The Sciences

NASA's First Mars Rover Actually Explored An Ancient Sea

D-briefBy Alison KlesmanMar 19, 2019 6:00 PM
Mars NASA sojourner rover
The Pathfinder mission landed in Mars' Ares Vallis, where the Sojourner rover catalogued rocks that may have been eroded by floodwaters. (Credit: NASA/JPL)

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Mars may be a dry, cold planet today, but it was once a warmer, wetter one. NASA’s Opportunity rover was the first rover to find solid evidence of water on Mars — but years before Opportunity’s discoveries, NASA’s first Martian rover mission spent its time exploring an ancient spillway that once connected Mars’ northern ocean to an inland sea.

Mars Pathfinder landed 22 years ago, on July 4, 1997. The mission’s 23-pound (10.6 kilograms) rover, Sojourner, was the first rover to explore the surface of Mars, wheeling through Ares Vallis for 83 days. The mission investigated whether massive channels in the landscape, spotted by Mariner 9, were caused by floodwaters, as indicated from orbit. But the rover’s findings were inconclusive, leaving open the possibility that the shallow channels had been carved by lava instead of water. But that possibility is no longer viable, according to a paper published February 25 in Nature Scientific Reports, which states that the features Sojourner mapped are, in fact, the result of cataclysmic flooding on the Red Planet.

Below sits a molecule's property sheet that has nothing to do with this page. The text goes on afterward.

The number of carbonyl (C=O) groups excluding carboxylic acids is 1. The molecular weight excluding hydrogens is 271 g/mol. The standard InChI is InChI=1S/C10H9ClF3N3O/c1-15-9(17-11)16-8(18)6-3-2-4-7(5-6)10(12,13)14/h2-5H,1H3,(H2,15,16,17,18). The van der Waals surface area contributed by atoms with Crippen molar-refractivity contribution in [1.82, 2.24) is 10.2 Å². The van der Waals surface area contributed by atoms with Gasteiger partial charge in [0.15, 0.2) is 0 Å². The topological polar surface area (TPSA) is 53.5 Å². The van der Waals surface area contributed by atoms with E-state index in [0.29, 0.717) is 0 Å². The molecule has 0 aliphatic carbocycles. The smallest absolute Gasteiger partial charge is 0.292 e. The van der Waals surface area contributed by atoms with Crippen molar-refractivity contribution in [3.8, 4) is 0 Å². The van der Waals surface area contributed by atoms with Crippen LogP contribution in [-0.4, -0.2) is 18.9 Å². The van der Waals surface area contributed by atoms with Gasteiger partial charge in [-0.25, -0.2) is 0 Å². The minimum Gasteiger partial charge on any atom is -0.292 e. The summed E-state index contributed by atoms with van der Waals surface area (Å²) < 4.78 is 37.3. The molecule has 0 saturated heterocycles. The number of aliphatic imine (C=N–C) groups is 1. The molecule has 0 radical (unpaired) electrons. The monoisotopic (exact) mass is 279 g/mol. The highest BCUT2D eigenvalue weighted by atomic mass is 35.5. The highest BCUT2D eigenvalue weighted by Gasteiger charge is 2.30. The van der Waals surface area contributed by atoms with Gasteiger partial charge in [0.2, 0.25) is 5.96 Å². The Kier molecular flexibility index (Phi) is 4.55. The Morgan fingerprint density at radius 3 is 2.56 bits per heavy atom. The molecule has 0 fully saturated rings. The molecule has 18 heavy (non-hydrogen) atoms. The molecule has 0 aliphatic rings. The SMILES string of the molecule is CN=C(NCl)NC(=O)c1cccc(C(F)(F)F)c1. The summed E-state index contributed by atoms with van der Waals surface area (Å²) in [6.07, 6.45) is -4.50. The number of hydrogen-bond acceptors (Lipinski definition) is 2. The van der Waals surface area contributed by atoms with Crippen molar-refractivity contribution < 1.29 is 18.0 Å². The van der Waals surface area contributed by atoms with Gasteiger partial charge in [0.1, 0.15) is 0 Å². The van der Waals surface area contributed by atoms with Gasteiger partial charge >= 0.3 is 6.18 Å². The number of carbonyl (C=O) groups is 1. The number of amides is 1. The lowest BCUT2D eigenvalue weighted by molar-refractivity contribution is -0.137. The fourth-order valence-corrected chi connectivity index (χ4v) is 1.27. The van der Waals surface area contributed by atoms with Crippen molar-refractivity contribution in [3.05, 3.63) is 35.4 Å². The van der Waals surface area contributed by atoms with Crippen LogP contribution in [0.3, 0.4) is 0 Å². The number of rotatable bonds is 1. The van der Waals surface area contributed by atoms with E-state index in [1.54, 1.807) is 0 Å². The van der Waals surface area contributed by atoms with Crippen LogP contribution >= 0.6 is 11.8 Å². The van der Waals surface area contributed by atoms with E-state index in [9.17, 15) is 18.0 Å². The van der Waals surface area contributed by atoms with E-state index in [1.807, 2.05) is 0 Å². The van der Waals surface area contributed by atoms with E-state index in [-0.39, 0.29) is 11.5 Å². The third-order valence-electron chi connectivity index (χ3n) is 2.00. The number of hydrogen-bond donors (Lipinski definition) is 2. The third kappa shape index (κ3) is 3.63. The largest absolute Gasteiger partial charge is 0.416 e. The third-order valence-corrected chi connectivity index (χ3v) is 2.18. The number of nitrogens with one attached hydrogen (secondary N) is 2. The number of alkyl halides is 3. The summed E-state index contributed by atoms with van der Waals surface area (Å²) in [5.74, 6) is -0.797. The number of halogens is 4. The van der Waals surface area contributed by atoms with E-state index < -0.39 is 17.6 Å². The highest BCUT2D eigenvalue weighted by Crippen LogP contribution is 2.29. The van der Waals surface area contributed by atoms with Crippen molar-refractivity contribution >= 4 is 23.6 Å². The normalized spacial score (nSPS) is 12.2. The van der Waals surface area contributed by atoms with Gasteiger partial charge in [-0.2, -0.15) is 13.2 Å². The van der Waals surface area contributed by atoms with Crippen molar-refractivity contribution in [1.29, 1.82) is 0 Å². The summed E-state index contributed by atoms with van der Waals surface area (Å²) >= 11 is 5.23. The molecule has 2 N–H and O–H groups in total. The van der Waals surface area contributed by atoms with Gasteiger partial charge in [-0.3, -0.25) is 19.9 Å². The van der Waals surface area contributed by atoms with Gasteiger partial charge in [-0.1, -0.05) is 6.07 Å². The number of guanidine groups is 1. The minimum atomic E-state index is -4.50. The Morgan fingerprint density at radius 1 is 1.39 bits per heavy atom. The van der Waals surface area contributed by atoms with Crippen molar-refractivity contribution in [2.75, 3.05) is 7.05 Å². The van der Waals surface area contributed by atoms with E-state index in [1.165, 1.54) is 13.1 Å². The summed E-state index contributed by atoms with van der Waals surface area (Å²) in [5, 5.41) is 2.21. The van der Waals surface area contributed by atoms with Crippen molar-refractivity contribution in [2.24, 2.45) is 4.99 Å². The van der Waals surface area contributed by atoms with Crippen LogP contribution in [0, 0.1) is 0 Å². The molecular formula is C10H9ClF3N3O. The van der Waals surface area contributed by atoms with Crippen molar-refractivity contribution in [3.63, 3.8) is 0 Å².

Formed by Martian Water

“Our paper shows a basin, with roughly the surface area of California, that separates most of the gigantic Martian channels from the Pathfinder landing site. Debris or lava flows would have filled the basin before reaching the Pathfinder landing site. The very existence of the basin requires cataclysmic floods as the channels’ primary formational mechanism,” said lead author Alexis Rodriguez of the Planetary Science Institute (PSI) in a press release.

The basin, according to Rodriguez, contains sedimentary rock consistent with deposits that would have been left by groundwater flooding, which formed an inland sea. “This sea is approximately 155 miles (250 kilometers) upstream from the Pathfinder landing site, an observation that reframes its paleo-geographic setting as part of a marine spillway, which formed a land barrier separating the inland sea and a northern ocean,” she said. “Our simulation shows that the presence of the sea would have attenuated cataclysmic floods, leading to shallow spillovers that reached the Pathfinder landing site and produced the bedforms detected by the spacecraft.”

According to the researchers, the ancient inland sea resembles the disappearing Aral Sea on Earth. “Our numerical simulations indicate that the [Martian] sea rapidly became ice-covered and disappeared within a few thousand years due to its rapid evaporation and sublimation. During this time, however, it remained liquid below its ice cover,” said co-author Bryan Travis, also of PSI.

Though its presence was brief, Rodriguez said the sea could have hosted life — and the deposits it left at the Pathfinder landing site could contain evidence of that life. That evidence could even be within reach, she added, as its location is “easily accessible by future missions.”


Are you ready to take a closer look at Mars? Check out our free downloadable eBook: Mars: Exploring the Red Planet.

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